Title: North Korean Goddess – Myth of Kim Chŏng-suk in the DPRK Cinema
Stream: Media, Film Studies, Theatre, Communication
Presentation Type: Live-Stream Presentation
Roman Husarski, Institute of Religious Studies of the Jagiellonian University in Krakow, Poland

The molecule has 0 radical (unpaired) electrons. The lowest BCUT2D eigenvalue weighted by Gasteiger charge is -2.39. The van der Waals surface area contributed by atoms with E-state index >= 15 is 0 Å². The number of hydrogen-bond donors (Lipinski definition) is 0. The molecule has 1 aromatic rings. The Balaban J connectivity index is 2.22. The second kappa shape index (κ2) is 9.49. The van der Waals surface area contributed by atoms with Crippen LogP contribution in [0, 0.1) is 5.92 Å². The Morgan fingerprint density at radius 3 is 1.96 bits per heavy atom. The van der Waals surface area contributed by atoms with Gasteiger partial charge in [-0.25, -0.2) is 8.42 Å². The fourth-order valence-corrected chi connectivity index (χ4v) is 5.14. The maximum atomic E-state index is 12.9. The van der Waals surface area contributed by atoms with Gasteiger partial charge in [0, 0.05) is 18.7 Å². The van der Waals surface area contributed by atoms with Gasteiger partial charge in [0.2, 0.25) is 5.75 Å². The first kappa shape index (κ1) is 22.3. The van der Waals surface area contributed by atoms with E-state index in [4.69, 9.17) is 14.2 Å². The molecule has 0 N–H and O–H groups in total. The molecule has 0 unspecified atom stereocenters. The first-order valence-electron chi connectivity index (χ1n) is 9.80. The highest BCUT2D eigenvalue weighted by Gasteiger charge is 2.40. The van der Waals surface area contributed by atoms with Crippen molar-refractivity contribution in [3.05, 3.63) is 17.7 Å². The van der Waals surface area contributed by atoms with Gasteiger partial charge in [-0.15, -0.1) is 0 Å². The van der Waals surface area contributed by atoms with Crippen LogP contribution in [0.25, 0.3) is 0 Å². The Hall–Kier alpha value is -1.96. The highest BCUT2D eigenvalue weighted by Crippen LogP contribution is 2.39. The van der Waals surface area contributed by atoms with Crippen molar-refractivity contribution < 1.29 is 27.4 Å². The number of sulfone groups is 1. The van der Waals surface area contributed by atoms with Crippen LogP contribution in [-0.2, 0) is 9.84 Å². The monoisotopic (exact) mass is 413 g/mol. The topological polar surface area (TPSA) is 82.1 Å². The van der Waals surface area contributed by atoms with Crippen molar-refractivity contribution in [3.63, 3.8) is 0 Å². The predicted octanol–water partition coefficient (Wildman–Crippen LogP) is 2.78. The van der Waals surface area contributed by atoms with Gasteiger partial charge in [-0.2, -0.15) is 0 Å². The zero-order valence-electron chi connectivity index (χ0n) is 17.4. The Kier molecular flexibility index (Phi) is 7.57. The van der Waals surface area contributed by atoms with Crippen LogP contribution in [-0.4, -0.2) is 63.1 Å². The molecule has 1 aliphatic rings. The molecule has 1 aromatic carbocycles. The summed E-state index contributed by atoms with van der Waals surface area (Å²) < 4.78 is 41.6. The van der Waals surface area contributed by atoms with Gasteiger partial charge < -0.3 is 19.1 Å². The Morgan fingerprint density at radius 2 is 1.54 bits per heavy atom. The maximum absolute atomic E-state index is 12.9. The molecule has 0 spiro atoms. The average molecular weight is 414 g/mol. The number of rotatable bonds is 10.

In the late 1970s, the cult of personality in North Korea went beyond the communist doctrine by venerating various members of the Kim Il Sung family. Among hagiographies of the so-called “bloodline of Mount Paektu” is Kim Chŏng-suk (1917-1949), the first wife of Kim Il Sung, and the mother of Kim Jong Il. The task of her immortalization was undertaken by the Paektusan Production Unit, created by Kim Jong Il himself. The article contains the analysis of three movies dedicated to the mother of the revolution; Far Away from the Headquarters (Saryŏngbu rŭl mŏlli ttŏnasŏ, 1979, director not credited), Love that Blossomed the Future (Mirae rŭl kkotp'iun sarang, 1982, Pak Hak), and A friendly worrior (Ch'inwi chŏnsa, 1982, Kim Tŏk-kyu, Chŏng Un-mo). Kim Chŏng-suk is a complex figure, portrayed both as a feminine ideal and as a ruthless warrior. Her selflessness gives her superpowers that exceed typical human capacities. In contrast to other positive heroes presented in the DPRK movies of the period, Kim Chŏng-suk should be understood by her special connection to the Great Leader. Her relationship with Kim Il-sung has nothing to do with romantic love, but is an emotional, sacred devotion. By paying special attention to the sociology and cognitive science of religion, I conclude that Kim Chŏng-suk should be read as a religious being. Although much was said about Kim Il Sung cult of personality, I am not aware of any study in English or Korean on the representation of Kim Chŏng-suk on the screen.
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